Darkness - If you're an early morning or late afternoon rower, you can't avoid it. But you can take measures to make sure you are seen and don't hit anything.

  • Be certain you know traffic patterns (below) and follow them at all times.
  • Commit the locations of channel markers and buoys to memory. If you know where they are in daylight, you’ll be able to give them a wide berth in darkness.
  • Stay alert. Keep an eye out for other shells and watch for all oncoming traffic.
  • Of the most importance - Have working lights on board. Bow lights should be red-for-port, green-for-starboard, and the stern light should be white. However, any light (a flashlight taped to the deck, a head lamp, etc) is better than none at all. West Marine stores sell lights. Jersey Paddler and EMS stores may too. You can buy them online from Chesapeake Rowing, Space Saver Rowing Systems or other businesses [Search "rowing lights" for options]



  •  BUDDY UP. Row with at least one other person.  This is a year-round policy, and essential under cold water/cold weather conditions and early or late in the season when there are few or no other boaters or fishermen out on the water to offer assistance should you need it.
    > Get to know your fellow rowers when you see them at the site and make connections for future rows.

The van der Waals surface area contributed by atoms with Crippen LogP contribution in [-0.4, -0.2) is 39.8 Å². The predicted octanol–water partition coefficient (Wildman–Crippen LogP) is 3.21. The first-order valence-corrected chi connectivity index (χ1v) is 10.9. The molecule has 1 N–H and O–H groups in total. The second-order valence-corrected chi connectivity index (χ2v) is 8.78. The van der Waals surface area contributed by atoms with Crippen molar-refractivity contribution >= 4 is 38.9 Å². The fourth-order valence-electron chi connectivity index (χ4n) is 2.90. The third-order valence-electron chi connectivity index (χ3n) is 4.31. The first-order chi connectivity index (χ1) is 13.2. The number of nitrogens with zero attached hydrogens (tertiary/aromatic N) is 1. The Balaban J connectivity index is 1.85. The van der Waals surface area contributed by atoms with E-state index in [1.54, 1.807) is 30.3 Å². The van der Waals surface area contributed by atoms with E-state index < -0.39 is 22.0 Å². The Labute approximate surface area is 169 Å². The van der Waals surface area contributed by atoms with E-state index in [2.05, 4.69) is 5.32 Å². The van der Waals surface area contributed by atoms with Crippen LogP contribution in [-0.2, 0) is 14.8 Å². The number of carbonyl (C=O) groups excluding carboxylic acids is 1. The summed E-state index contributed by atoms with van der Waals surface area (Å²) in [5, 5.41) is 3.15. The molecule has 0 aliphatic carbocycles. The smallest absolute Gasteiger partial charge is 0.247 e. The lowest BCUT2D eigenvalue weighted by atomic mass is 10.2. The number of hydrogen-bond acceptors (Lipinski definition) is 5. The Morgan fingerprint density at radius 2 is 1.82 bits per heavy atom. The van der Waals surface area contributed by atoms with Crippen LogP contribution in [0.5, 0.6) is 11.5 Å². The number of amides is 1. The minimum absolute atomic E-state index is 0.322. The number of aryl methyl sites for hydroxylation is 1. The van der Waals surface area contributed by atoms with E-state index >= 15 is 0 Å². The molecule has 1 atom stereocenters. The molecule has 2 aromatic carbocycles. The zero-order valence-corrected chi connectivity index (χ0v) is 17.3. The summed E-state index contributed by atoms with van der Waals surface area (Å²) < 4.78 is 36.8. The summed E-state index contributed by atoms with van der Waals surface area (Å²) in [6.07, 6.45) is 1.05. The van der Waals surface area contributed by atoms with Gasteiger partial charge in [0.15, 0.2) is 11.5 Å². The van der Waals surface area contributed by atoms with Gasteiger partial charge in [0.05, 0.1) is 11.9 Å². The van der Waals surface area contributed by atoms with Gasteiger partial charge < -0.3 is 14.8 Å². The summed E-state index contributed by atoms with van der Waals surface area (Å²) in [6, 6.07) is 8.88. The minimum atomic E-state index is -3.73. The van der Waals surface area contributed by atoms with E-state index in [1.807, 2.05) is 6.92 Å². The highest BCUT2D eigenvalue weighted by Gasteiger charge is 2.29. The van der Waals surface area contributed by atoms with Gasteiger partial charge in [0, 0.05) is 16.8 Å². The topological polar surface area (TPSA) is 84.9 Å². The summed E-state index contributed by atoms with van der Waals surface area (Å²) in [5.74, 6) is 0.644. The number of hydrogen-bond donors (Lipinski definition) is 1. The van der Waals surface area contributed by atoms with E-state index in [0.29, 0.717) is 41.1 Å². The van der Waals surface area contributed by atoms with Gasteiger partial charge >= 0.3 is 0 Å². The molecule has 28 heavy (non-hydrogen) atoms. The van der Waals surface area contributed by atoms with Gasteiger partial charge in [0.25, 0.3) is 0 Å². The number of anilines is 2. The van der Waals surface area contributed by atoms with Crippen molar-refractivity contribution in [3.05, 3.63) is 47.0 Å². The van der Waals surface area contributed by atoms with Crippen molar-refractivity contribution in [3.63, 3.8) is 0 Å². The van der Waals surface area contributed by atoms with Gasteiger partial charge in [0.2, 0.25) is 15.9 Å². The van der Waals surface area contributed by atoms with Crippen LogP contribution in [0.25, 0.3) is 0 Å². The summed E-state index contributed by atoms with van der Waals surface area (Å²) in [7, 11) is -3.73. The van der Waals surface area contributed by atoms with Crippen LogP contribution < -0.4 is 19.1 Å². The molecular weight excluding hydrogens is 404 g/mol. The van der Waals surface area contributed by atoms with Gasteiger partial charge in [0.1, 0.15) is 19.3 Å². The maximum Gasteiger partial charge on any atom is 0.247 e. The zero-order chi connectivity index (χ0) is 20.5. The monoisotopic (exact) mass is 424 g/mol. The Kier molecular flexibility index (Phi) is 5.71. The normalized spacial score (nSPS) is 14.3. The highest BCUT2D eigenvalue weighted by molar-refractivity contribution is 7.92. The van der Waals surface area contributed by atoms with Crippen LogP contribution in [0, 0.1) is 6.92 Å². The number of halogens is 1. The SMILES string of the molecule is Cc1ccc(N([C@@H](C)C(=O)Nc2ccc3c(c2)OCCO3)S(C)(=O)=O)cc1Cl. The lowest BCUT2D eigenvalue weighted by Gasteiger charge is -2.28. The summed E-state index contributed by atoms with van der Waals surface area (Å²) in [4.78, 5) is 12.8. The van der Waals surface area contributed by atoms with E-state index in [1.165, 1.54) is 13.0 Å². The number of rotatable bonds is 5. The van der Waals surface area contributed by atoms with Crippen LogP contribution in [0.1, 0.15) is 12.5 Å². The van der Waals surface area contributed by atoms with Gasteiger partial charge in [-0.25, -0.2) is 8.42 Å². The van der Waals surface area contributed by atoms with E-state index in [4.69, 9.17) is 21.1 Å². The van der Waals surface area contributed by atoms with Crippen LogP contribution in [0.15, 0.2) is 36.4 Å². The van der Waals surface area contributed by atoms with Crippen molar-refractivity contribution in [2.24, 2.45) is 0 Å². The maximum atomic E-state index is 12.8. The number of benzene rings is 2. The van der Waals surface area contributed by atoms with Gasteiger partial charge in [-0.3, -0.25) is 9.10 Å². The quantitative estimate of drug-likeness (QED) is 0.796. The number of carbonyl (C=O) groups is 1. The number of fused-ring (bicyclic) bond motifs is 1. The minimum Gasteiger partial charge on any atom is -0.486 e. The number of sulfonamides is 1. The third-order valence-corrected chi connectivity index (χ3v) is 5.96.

> Most members don't mind meeting up with other rowers, especially when we'll be coming down to row anyway...so you might want to take note of popular rowing times and plan your rows around them.    
  • USE THE LOGBOOK.  The logbook is located in the main shed - on the desktop to your left as you enter. Sign out BEFORE you launch. Include your estimated return time. Sign in when you return (any time before walking away from the site, will do).
  • TELL SOMEONE YOU PLAN TO ROW.  It’s a good idea for someone on land - at home, at work, even at a distance - to know you are on the water and roughly when you are due in. It’s quick and easy to send a text message to someone before and after you row.
  • CHECK ALL EQUIPMENT CAREFULLY BEFORE YOU LAUNCH.  Make sure everything is attached properly and securely; tighten hardware if necessary. Tools are accessible in the shed.
    > East and West Winds of more than 5 mph pose a major challenge for rowers in small boats. Many of us avoid rowing at all under those conditions. Others stick to rowing bigger, more stable boats or stick to going back and forth in one of the coves. We recommend the former.
    > North and South winds are tolerable at higher rate. Rowers can contend with them by rowing along the shore on the side of the river the wind is coming from. If this places you against traffic patterns, be extra careful about looking out for other rowers who won’t be expecting you there.
    > Generally (and obviously) speaking, if you see white caps on the water or larger boats than the ones we row being bounced around in the boat mooring field, you are better off not rowing.